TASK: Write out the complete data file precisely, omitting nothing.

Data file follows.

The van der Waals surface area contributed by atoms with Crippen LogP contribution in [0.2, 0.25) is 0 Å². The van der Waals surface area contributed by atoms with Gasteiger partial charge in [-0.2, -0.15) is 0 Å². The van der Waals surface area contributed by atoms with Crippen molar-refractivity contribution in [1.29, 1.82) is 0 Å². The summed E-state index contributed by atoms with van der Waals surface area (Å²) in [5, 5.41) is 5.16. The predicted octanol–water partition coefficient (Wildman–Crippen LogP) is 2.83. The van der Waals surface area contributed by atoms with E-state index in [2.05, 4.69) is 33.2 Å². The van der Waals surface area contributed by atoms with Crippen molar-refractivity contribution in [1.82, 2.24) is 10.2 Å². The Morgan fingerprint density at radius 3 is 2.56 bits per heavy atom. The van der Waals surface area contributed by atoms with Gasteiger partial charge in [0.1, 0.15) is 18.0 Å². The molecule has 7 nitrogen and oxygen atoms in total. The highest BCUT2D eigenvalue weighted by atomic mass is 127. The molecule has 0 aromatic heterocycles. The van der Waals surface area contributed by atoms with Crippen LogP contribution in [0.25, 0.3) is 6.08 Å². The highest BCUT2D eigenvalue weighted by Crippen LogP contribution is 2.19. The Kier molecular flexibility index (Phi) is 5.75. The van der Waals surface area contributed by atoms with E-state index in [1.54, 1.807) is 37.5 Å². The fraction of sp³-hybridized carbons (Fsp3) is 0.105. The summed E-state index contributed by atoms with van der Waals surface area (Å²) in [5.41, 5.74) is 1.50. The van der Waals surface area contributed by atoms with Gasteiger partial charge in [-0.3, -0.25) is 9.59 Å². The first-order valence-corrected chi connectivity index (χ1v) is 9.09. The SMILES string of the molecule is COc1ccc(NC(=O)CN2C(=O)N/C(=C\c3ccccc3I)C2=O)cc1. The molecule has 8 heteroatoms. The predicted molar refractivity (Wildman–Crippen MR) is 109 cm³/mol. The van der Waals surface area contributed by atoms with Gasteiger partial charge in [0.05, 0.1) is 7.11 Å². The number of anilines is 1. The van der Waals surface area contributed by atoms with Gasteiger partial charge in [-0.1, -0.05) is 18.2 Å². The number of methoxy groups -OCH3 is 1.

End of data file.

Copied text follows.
The van der Waals surface area contributed by atoms with Crippen LogP contribution in [0.2, 0.25) is 0 Å². The van der Waals surface area contributed by atoms with Gasteiger partial charge in [-0.2, -0.15) is 0 Å². The van der Waals surface area contributed by atoms with Crippen molar-refractivity contribution in [1.29, 1.82) is 0 Å². The summed E-state index contributed by atoms with van der Waals surface area (Å²) in [5, 5.41) is 5.16. The predicted octanol–water partition coefficient (Wildman–Crippen LogP) is 2.83. The van der Waals surface area contributed by atoms with E-state index in [2.05, 4.69) is 33.2 Å². The van der Waals surface area contributed by atoms with Crippen molar-refractivity contribution in [1.82, 2.24) is 10.2 Å². The Morgan fingerprint density at radius 3 is 2.56 bits per heavy atom. The van der Waals surface area contributed by atoms with Gasteiger partial charge in [0.1, 0.15) is 18.0 Å². The molecule has 7 nitrogen and oxygen atoms in total. The highest BCUT2D eigenvalue weighted by atomic mass is 127. The molecule has 0 aromatic heterocycles. The van der Waals surface area contributed by atoms with Crippen LogP contribution in [0.25, 0.3) is 6.08 Å². The highest BCUT2D eigenvalue weighted by Crippen LogP contribution is 2.19. The Kier molecular flexibility index (Phi) is 5.75. The van der Waals surface area contributed by atoms with E-state index in [1.54, 1.807) is 37.5 Å². The fraction of sp³-hybridized carbons (Fsp3) is 0.105. The summed E-state index contributed by atoms with van der Waals surface area (Å²) in [5.41, 5.74) is 1.50. The van der Waals surface area contributed by atoms with Gasteiger partial charge in [-0.3, -0.25) is 9.59 Å². The first-order valence-corrected chi connectivity index (χ1v) is 9.09. The SMILES string of the molecule is COc1ccc(NC(=O)CN2C(=O)N/C(=C\c3ccccc3I)C2=O)cc1. The molecule has 8 heteroatoms. The predicted molar refractivity (Wildman–Crippen MR) is 109 cm³/mol. The van der Waals surface area contributed by atoms with Gasteiger partial charge in [0.05, 0.1) is 7.11 Å². The number of anilines is 1. The van der Waals surface area contributed by atoms with Gasteiger partial charge in [-0.1, -0.05) is 18.2 Å². The number of methoxy groups -OCH3 is 1.